My response to the treadmill incident was to ignore it. I had no idea what had just happened, instinctively knew it was bad, but my inclination has always been never to worry about something unless I absolutely have to. The episode was short-lived after all and might never return, so why bother?
Two weeks later curiosity got the best of me and I returned to the treadmill, the same thing happened, and I still ignored it.
This ignorant bliss came to a crashing halt several weeks later when I ventured outside to mow the lawn for the first time that spring. I don’t have a big yard, but the house was built on a slope, so the terrain is slanted and the landscaping made the lawn better suited for a push mower. So I grabbed the trusty self-propelled mower, ventured outside and experienced something I will never forget.
I had to stop several times because I lost control of the limb like I did on the treadmill, but it was infinitely worse. I was not on smooth, flat terrain you see, and I rolled the ankle over on three different occasions, once so bad I thought I might have sprained it. When the job was finished, I literally dragged my leg and the lawnmower to the garage. It took much longer for the symptoms to subside, but they did not completely go away this time. I was left with a slightly drooping foot and a very slight but discernible limp.
My bubble had been burst. Fear and panic began to worm their way into my comfortable cocoon of denial, and I wanted to scream. What the hell was happening to me? When I was in the throes of whatever this was, I didn’t have any pain, but the limb simply didn’t function. I didn’t have any point of reference in regards to what this could be, but I knew I had to do something. So I went to an orthopedist.
Tight hamstrings. That was the verdict after I explained the situation and he finished putting me through the paces and examined me, which took only ten minutes. My reaction, although I didn’t say it, was “are you fucking kidding me?” It was humiliating because the guy obviously didn’t have a clue but couldn’t admit it, and probably thought I was a hypochondriac. Being the dumb ass that I was, however, I religiously performed the stretching exercises he gave me for a couple of weeks and it did absolutely nothing in terms of improving my limp or foot drop.
By now I was really beginning to panic. I sensed it was something muscular, and for some reason grasped upon the thought this might be the beginning of Lou Gehrig’s Disease (ALS), which terrified me. I rarely obsess, but could not get this thought out of my head.
By this time, K was becoming concerned as well. I had hidden the entire thing from her until the lawnmower incident, but fessed up afterwards because she could obviously see what was going on. She also tends to worry more than me, so I did not share my ALS concerns because I didn’t want her to go down that rabbit hole.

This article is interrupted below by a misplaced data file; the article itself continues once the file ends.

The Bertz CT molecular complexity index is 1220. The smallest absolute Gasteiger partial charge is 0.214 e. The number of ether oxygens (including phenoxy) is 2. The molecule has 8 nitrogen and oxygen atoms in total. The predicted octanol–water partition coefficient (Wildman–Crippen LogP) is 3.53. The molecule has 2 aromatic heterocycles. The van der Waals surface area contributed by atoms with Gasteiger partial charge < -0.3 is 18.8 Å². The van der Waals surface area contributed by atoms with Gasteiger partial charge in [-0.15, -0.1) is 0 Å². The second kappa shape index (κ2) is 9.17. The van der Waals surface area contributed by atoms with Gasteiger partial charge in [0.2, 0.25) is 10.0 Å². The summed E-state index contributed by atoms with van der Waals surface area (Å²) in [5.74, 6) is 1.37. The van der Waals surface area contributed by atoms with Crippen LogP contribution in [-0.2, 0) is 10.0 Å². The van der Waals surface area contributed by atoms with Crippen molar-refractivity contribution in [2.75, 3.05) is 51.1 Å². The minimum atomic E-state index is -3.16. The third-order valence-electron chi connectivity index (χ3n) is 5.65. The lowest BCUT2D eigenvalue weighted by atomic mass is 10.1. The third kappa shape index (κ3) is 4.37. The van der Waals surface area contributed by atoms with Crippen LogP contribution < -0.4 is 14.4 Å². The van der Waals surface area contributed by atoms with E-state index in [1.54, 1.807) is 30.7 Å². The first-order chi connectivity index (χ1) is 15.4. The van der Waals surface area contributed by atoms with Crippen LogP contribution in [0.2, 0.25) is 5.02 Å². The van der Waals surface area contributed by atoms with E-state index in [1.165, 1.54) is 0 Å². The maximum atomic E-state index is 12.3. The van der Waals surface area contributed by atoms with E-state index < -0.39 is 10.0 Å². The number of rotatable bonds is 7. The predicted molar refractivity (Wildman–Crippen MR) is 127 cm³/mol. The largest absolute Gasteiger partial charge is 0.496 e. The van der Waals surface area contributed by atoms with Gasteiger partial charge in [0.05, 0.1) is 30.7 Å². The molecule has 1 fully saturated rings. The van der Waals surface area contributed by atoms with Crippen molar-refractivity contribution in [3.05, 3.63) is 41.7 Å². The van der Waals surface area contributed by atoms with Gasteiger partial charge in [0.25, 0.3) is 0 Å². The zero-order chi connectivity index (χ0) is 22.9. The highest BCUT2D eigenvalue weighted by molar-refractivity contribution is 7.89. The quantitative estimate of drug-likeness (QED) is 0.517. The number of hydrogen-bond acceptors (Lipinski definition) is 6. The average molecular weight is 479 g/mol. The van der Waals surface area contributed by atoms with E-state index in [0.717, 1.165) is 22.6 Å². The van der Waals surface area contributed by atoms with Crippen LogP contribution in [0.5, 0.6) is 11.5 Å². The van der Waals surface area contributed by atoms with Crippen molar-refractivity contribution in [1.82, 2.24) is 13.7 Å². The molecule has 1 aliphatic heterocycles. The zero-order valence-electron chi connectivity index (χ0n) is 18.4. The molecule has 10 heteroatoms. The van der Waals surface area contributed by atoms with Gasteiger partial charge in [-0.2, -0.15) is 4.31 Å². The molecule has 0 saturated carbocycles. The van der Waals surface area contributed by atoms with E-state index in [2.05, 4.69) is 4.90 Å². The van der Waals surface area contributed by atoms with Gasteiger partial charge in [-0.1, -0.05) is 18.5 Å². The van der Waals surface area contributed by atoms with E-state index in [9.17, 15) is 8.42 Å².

I knew nothing about neurologists at the time, admitted that I didn’t know what to do, and she suggested I see my chiropractor. After all, he had always helped my occasional lower back issues. Maybe he’d have some insight that more mainstream clinicians didn’t.
So to the chiropractor I went, explained what had happened, including the ortho disaster, and he spent the next hour examining me in a variety of ways. When it was over he said I needed a MRI, and it would provide the answers we were seeking. He also referred me to a neurosurgeon he knew, and told me to make an appointment. I didn’t know it at the time, but he suspected I had a tumor on my spine that needed to come out.
Two weeks later, he called me with the MRI results, explained what they showed, used the term “lesions” and “demylination,”and told me that should I cancel with the neurosurgeon and find a neurologist instead. Afterwards I looked up both terms on the web and saw they were fingerprints of MS.
Although I had not yet been formally diagnosed, in my heart I knew I had MS, and was glad to finally have a name to what was ailing me. Although I knew nothing about the disease, I honestly thought it wasn’t a big deal, and minimized the implications, just like that first time on the treadmill.
What a fool! After I was formally diagnosed and the symptoms became progressively worse, I realized this disease wasn’t to be taken lightly. Once I found the neurologist I’ve been with for about eight years now, I was able to get a handle on it and retard the progression. It obviously has not stopped, but the pace of the progression is nothing compared to those first three years.
Knowing what it was with forced me to plan for a future that had suddenly possessed a lot of uncertainty. But at least I had the keys to the car that would take me down that road.